Incantations of the phonetic phrase “La-la-la” followed by another “La-la-la,” for an overwhelming majority of music listeners throughout music’s extensive history, have never implicitly meant anything other than an establishment of harmony in a given innocent pop song, hence all pop songs. Strange though that something so insignificant now means less than nothing. Such is the impact of irony in our culture. Or at least that is what I gathered having heard the phrase as I wrote it here in the opening minute of the opening track of All Smiles’ quirkily titled new album. Delivered harmoniously and in a childlike falsetto by Jim Fairchild and whomever, they lay quite plainly the facade of pop pleasantry that listeners will latch onto with great interest before they slowly notice the grimy reality that exists beneath the music.
Fairchild, the band’s primary member is neither stranger nor foe to the simple, precious hook; quite the contrary on both counts, Fairchild and the pop hook seem to be, in a matter of speaking, drinking buddies. They meet at some dive where both are warm and cozy blockading themselves from the real world. Fairchild has seen some shit it seems, having moved from the West Coast to Chicago has done a number on him and the best possible remedy in his mind is to bounce them off of the pop hooks so that they can render them less ugly allowing him to take perspective and solace from them. The end result being, as is to be expected, a series of songs sprung from misery, crystallized in hope, and tightened ever finer perhaps out of some desire to best the blander examples of “alt” pop in whatever is left of the airwaves.
Fairchild’s sound of choice is one that is getting increasingly difficult to write about in a way that is not palpable waste of anyone’s time. Simply put, it’s the prettiest of pop. The music eschews complexity of any kind, comfortably uncomplicated chord progressions are their foundations; while the production is pristine and layered. Strums play off chimes, hums interchange with claps, everything is clear, no detail shall be taken for granted. “Foxes in the Furnace” is the deviant track with its slower tempo and opening notes of feedback. Nevertheless it is treated just as much by Fairchild’s Elliott Smith-as-boy-next-door vocals and his polysyllabic lyrics as any other song on the album. Fairchild sees himself as a narrative lyricist, spinning personal stories about common counters with human sadness and other detours from the good life: “I want to say goodbye/To all my relatives/The ones I want to die/The ones I want to live.” Some verses veer off of the narrative path and take up a personal reflection writing with poetic images that assimilate beautifully in the music and could be obvious enough in their symbolism (animals pop up every now and then) but one is left partially unsure.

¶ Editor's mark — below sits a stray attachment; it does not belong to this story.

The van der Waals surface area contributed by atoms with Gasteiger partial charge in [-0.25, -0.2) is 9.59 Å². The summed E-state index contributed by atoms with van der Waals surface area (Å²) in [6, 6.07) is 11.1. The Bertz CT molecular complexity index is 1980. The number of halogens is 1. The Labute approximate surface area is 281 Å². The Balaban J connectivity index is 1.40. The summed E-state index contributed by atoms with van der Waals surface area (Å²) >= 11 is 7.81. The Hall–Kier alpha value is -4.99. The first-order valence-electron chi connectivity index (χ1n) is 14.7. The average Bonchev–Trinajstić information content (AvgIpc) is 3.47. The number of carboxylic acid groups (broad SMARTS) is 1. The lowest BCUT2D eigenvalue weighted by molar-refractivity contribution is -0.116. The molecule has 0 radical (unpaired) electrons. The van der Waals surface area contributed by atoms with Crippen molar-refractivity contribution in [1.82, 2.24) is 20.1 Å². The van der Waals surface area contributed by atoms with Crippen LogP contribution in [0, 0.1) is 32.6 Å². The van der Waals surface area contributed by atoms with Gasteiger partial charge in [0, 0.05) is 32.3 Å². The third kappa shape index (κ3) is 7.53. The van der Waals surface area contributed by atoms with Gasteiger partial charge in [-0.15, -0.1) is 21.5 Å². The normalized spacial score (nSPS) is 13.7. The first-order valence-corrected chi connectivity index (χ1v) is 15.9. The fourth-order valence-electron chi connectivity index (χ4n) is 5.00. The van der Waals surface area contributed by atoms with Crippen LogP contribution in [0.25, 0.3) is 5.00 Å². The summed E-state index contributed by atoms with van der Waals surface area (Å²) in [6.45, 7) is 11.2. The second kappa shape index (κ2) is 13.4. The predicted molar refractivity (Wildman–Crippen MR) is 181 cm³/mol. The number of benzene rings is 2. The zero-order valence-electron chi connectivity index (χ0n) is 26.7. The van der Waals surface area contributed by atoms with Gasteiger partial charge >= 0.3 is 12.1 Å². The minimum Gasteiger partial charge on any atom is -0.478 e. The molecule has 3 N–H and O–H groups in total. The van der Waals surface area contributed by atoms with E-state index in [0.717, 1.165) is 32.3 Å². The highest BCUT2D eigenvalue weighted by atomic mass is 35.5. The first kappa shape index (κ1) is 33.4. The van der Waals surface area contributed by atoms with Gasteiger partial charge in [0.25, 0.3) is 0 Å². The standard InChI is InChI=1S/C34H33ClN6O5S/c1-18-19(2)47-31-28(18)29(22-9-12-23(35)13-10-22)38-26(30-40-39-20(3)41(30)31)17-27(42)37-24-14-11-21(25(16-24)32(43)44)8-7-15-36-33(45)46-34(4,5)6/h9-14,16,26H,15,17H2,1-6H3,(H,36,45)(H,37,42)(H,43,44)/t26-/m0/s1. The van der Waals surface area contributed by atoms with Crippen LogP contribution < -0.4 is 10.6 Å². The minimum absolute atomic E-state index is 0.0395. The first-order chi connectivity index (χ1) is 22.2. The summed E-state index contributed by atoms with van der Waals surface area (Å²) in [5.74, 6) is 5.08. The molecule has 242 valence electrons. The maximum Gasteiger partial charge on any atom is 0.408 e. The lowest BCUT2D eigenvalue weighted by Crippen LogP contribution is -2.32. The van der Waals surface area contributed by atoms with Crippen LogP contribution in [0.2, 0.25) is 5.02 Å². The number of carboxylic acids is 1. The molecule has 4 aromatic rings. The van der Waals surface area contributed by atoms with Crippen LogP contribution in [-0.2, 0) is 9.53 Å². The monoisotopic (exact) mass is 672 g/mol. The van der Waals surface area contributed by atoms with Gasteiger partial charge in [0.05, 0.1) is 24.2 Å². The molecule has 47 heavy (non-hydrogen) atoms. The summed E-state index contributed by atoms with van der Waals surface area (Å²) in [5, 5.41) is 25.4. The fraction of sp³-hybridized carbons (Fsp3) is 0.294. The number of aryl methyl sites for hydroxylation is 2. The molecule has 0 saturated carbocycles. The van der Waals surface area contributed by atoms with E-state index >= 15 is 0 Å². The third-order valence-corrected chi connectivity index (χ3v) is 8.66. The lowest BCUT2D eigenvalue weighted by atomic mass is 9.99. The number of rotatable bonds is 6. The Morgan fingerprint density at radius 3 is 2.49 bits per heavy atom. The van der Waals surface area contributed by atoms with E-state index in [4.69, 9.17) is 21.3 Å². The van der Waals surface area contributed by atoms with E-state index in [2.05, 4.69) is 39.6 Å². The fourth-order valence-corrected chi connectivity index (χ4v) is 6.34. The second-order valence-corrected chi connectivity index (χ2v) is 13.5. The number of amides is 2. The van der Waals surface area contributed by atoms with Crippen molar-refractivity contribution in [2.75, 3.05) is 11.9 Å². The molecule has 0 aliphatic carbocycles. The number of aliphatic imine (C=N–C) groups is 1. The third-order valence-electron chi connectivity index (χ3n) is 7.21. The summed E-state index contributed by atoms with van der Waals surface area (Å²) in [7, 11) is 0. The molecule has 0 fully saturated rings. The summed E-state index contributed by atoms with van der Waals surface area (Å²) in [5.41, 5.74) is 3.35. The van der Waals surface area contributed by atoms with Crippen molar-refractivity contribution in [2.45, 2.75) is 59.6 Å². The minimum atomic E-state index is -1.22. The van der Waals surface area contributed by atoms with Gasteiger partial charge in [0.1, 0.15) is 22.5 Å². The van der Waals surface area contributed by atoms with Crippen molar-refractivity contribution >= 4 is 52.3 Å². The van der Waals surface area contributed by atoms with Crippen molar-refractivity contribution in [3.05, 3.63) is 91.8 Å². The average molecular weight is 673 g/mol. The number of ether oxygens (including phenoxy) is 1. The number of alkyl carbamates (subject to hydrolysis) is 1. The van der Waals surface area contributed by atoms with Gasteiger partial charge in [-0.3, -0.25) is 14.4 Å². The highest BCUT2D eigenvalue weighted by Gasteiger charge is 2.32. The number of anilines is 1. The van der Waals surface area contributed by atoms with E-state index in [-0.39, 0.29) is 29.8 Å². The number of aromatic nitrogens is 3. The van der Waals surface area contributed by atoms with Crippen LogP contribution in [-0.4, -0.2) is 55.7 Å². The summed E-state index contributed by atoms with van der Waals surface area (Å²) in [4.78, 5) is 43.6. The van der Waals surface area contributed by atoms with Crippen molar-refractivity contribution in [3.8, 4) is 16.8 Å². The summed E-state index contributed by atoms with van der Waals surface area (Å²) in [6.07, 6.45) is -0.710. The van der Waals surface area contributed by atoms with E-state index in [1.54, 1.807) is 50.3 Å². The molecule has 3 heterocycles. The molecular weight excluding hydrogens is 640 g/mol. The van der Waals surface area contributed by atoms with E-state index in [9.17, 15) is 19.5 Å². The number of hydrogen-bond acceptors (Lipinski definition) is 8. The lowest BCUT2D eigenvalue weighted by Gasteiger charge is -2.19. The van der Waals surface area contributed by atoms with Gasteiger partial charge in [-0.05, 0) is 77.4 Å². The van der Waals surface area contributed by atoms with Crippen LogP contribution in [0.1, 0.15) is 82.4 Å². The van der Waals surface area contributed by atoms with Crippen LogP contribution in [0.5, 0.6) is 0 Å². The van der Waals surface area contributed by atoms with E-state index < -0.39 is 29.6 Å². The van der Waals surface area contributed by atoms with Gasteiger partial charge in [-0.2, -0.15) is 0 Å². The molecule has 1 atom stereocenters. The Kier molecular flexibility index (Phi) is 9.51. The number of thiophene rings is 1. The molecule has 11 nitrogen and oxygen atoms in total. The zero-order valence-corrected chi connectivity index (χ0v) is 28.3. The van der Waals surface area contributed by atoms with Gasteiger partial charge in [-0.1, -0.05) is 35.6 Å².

Oh For the Getting and Not Letting Go is an album that will make people feel pleasant and assured of pleasantries around them possibly gone unseen previously. Still, with all of these sad pop songs coming around more often, it makes one wonder what these are exactly. Like a philosophically dubious college professor, an audience is captivated by rhetoric and flare at first, but is puzzled as to whether or not they should be shocked by an artist who contrasts a light extreme with a dark one for some purpose of ironic mockery, or moved by the artist’s personal, highly gifted method of creating concise, imperfect stories and revealing secret insights from them. I do not doubt that Fairchild is a sincere pop artist and a man with sensitivities as deeply human as the rest of us, and he’s not as tormented or even as bitter as other artists I’ve come by, but even the smallest inclination of using pop to make art of squalor, and also making it central to the project, will open the band to the possibility of being mistreated by audiences as a stone cold paradoxical hipster, which is preferable, it seems, to peaking into the therapy methods of a quirky minstrel — unless Fairchild is, after all this, a veiled version of the former, which is certainly not uncool.